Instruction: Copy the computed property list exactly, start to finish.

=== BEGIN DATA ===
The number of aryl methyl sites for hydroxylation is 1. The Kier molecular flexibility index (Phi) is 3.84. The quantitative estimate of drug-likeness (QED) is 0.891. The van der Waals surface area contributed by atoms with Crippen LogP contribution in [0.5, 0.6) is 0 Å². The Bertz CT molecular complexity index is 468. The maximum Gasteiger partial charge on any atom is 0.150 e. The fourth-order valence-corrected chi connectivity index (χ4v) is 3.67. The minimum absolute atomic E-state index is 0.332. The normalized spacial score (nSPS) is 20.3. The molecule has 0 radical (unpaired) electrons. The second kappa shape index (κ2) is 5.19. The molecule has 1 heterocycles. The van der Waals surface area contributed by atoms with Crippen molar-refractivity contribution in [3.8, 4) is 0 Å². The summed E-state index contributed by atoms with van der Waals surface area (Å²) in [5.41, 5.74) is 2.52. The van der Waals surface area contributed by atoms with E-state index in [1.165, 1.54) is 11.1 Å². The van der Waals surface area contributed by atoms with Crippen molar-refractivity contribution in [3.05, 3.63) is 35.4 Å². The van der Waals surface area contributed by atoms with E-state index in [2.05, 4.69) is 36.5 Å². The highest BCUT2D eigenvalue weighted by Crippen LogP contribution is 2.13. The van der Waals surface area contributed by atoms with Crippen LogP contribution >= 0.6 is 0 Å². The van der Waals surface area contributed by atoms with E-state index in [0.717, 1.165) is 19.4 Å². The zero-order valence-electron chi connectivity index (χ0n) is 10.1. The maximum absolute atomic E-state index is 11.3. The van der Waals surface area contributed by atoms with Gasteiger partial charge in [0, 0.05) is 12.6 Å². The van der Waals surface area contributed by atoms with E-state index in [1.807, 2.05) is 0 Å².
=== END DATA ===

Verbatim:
The number of aryl methyl sites for hydroxylation is 1. The Kier molecular flexibility index (Phi) is 3.84. The quantitative estimate of drug-likeness (QED) is 0.891. The van der Waals surface area contributed by atoms with Crippen LogP contribution in [0.5, 0.6) is 0 Å². The Bertz CT molecular complexity index is 468. The maximum Gasteiger partial charge on any atom is 0.150 e. The fourth-order valence-corrected chi connectivity index (χ4v) is 3.67. The minimum absolute atomic E-state index is 0.332. The normalized spacial score (nSPS) is 20.3. The molecule has 0 radical (unpaired) electrons. The second kappa shape index (κ2) is 5.19. The molecule has 1 heterocycles. The van der Waals surface area contributed by atoms with Crippen molar-refractivity contribution in [3.8, 4) is 0 Å². The summed E-state index contributed by atoms with van der Waals surface area (Å²) in [5.41, 5.74) is 2.52. The van der Waals surface area contributed by atoms with E-state index in [1.165, 1.54) is 11.1 Å². The van der Waals surface area contributed by atoms with Crippen molar-refractivity contribution in [3.05, 3.63) is 35.4 Å². The van der Waals surface area contributed by atoms with E-state index in [2.05, 4.69) is 36.5 Å². The highest BCUT2D eigenvalue weighted by Crippen LogP contribution is 2.13. The van der Waals surface area contributed by atoms with Crippen LogP contribution >= 0.6 is 0 Å². The van der Waals surface area contributed by atoms with E-state index in [0.717, 1.165) is 19.4 Å². The zero-order valence-electron chi connectivity index (χ0n) is 10.1. The maximum absolute atomic E-state index is 11.3. The van der Waals surface area contributed by atoms with Gasteiger partial charge in [0, 0.05) is 12.6 Å². The van der Waals surface area contributed by atoms with E-state index in [1.807, 2.05) is 0 Å².